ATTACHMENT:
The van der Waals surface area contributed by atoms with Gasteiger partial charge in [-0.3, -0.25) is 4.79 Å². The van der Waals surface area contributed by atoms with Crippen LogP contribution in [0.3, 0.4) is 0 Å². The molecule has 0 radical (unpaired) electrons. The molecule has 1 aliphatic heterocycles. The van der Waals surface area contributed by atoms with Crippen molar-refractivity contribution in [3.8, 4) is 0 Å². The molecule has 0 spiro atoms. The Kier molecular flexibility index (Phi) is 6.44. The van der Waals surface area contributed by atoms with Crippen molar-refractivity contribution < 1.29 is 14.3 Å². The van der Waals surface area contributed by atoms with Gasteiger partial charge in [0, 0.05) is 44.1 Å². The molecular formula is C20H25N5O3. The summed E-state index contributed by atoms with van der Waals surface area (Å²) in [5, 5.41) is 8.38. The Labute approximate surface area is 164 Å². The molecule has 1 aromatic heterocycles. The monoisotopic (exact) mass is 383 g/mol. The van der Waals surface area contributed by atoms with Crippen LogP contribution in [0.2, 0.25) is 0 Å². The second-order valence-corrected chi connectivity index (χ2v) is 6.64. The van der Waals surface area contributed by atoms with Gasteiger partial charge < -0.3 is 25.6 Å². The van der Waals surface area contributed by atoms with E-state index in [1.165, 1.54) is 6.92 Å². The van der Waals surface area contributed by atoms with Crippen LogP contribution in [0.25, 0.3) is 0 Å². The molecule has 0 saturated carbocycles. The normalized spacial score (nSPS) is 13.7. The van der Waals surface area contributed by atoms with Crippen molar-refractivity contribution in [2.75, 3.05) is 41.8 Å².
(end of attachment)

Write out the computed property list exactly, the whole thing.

The van der Waals surface area contributed by atoms with Gasteiger partial charge in [-0.3, -0.25) is 4.79 Å². The van der Waals surface area contributed by atoms with Crippen LogP contribution in [0.3, 0.4) is 0 Å². The molecule has 0 radical (unpaired) electrons. The molecule has 1 aliphatic heterocycles. The van der Waals surface area contributed by atoms with Crippen molar-refractivity contribution in [3.8, 4) is 0 Å². The molecule has 0 spiro atoms. The Kier molecular flexibility index (Phi) is 6.44. The van der Waals surface area contributed by atoms with Crippen molar-refractivity contribution < 1.29 is 14.3 Å². The van der Waals surface area contributed by atoms with Gasteiger partial charge in [0, 0.05) is 44.1 Å². The molecular formula is C20H25N5O3. The summed E-state index contributed by atoms with van der Waals surface area (Å²) in [5, 5.41) is 8.38. The Labute approximate surface area is 164 Å². The molecule has 1 aromatic heterocycles. The monoisotopic (exact) mass is 383 g/mol. The van der Waals surface area contributed by atoms with Crippen LogP contribution in [0.2, 0.25) is 0 Å². The second-order valence-corrected chi connectivity index (χ2v) is 6.64. The van der Waals surface area contributed by atoms with Gasteiger partial charge < -0.3 is 25.6 Å². The van der Waals surface area contributed by atoms with E-state index in [1.165, 1.54) is 6.92 Å². The van der Waals surface area contributed by atoms with Crippen LogP contribution in [0.25, 0.3) is 0 Å². The molecule has 0 saturated carbocycles. The normalized spacial score (nSPS) is 13.7. The van der Waals surface area contributed by atoms with Crippen molar-refractivity contribution in [2.75, 3.05) is 41.8 Å².